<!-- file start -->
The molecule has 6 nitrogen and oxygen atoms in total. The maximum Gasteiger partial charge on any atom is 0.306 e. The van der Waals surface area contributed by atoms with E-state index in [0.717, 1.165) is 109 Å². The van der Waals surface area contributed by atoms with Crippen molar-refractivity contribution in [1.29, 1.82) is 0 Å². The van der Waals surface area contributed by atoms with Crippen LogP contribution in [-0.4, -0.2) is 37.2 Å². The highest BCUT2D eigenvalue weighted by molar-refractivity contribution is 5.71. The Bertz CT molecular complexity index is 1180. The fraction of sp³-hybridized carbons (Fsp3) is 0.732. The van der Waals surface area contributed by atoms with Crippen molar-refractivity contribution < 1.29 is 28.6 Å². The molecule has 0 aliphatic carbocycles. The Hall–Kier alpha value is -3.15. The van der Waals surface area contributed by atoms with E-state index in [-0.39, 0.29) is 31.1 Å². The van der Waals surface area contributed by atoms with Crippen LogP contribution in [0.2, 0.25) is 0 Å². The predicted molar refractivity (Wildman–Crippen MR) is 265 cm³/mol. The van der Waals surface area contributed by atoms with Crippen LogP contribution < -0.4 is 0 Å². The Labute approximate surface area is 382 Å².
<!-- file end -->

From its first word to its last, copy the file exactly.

The molecule has 6 nitrogen and oxygen atoms in total. The maximum Gasteiger partial charge on any atom is 0.306 e. The van der Waals surface area contributed by atoms with E-state index in [0.717, 1.165) is 109 Å². The van der Waals surface area contributed by atoms with Crippen molar-refractivity contribution in [1.29, 1.82) is 0 Å². The van der Waals surface area contributed by atoms with Crippen LogP contribution in [-0.4, -0.2) is 37.2 Å². The highest BCUT2D eigenvalue weighted by molar-refractivity contribution is 5.71. The Bertz CT molecular complexity index is 1180. The fraction of sp³-hybridized carbons (Fsp3) is 0.732. The van der Waals surface area contributed by atoms with Crippen molar-refractivity contribution < 1.29 is 28.6 Å². The molecule has 0 aliphatic carbocycles. The Hall–Kier alpha value is -3.15. The van der Waals surface area contributed by atoms with E-state index in [-0.39, 0.29) is 31.1 Å². The van der Waals surface area contributed by atoms with Crippen LogP contribution in [0.2, 0.25) is 0 Å². The predicted molar refractivity (Wildman–Crippen MR) is 265 cm³/mol. The van der Waals surface area contributed by atoms with Crippen LogP contribution < -0.4 is 0 Å². The Labute approximate surface area is 382 Å².